A new, more efficient solar panel from Sanyo has been made available for the United States market. SANYO North America Corporation has announced the availability of its HIT Power 225A solar module, a product that claims to be the most efficient HIT Power solar module launched to date in the US.
A version of this panel is now in use on a parking structure at Long Beach City College. According to the SANYO press announcement, the 225A panel offers integrators and installers independently certified cell conversion efficiencies of 20.2 percent and module efficiencies of 17.8 percent.
Power generation output for the new panel is higher than traditional panels because of solar cell technology that combines high-efficiency monocrystalline silicon with ultra-thin layers of amorphous silicon.
“SANYO’s HIT Power module performance gives integrators and installers 100 percent of the nameplate rated power – or more,” said Charles Hanasaki, President of the SANYO North America’s Solar & Smart Energy division, “With a co-efficient of -0/+10 percent, HIT Power’s warranted tolerance is the most generous the industry has to offer.”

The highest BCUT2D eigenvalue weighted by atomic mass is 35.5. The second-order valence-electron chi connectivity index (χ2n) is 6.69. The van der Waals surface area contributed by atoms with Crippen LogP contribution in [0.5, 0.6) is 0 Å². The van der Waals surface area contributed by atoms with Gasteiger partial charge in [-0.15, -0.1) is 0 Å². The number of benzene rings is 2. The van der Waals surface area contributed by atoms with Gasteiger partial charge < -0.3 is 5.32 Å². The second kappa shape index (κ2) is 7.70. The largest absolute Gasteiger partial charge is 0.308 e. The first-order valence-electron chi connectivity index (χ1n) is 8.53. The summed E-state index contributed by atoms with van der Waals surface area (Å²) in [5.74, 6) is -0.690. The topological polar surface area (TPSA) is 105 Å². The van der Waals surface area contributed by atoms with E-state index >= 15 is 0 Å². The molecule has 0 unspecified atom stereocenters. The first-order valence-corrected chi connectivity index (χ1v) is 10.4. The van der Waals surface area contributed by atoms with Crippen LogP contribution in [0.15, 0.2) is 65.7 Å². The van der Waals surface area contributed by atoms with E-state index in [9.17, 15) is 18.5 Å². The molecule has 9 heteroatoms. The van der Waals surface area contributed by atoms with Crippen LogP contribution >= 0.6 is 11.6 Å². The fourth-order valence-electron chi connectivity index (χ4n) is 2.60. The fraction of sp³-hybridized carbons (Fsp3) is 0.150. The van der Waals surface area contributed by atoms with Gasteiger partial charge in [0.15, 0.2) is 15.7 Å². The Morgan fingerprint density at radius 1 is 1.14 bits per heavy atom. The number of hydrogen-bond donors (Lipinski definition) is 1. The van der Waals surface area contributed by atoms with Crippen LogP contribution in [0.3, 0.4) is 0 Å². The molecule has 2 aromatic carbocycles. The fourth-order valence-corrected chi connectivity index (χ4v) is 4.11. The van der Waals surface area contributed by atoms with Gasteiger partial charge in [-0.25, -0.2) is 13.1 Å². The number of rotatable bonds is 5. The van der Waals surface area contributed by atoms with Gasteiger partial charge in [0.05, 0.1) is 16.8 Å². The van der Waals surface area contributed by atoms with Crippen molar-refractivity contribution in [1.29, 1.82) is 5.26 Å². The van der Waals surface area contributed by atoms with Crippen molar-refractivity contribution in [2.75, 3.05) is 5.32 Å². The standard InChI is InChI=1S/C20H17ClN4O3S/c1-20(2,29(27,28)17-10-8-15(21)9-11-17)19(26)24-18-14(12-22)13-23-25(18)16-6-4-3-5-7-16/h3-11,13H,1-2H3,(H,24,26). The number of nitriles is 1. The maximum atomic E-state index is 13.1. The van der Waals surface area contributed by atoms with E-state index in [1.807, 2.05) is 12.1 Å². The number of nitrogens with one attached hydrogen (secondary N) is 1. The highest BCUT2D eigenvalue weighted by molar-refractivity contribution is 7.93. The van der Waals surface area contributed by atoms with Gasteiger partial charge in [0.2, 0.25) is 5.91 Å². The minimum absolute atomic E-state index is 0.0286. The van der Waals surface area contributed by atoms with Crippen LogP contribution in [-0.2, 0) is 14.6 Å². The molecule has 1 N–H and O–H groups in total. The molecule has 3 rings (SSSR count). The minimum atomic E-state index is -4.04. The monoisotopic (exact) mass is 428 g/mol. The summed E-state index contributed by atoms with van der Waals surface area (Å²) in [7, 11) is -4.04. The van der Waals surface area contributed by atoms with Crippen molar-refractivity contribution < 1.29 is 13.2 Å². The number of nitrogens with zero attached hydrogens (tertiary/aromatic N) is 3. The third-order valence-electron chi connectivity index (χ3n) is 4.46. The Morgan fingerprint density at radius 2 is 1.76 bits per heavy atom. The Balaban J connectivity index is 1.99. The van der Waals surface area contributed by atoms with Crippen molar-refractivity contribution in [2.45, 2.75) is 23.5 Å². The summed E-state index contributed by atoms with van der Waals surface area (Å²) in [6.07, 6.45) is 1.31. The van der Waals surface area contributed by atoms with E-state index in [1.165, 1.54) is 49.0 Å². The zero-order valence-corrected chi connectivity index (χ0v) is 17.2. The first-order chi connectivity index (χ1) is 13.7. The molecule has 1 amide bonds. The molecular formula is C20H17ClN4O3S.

About HIT POWER
HIT stands for Heterojunction with Intrinsic Thin-layer. The acronym may be the most difficult part of the learning process, but the benefits in efficiency are apparent. HIT solar cells are composed of single crystalline silicon wafers that are surrounded by ultra-thin amorphous silicon layers.
This simple structure minimizes defects within the p/n junction of the cell, producing highly efficient cells capable of achieving up to 17.4 percent module efficiency while producing more power even at higher temperatures. Those wishing to witness the panels in action can visit Long Beach City College.
The school has opened a new campus parking structure where it is installed over 400-kilowatts of SANYO’s HIT Power solar panels. The new system was installed to fully-power security lights, elevators, four emergency phones on each level as well as fire protection systems. Adjacent buildings on campus will use any excess power that is generated.
“With the installed solar system, we have been able to turn an ordinary parking garage into an extraordinary solar power plant, accomplishing both a reduction of our carbon footprint and our electricity bill at one time,” said Tim Wootton, Director of Facilities at Long Beach City College.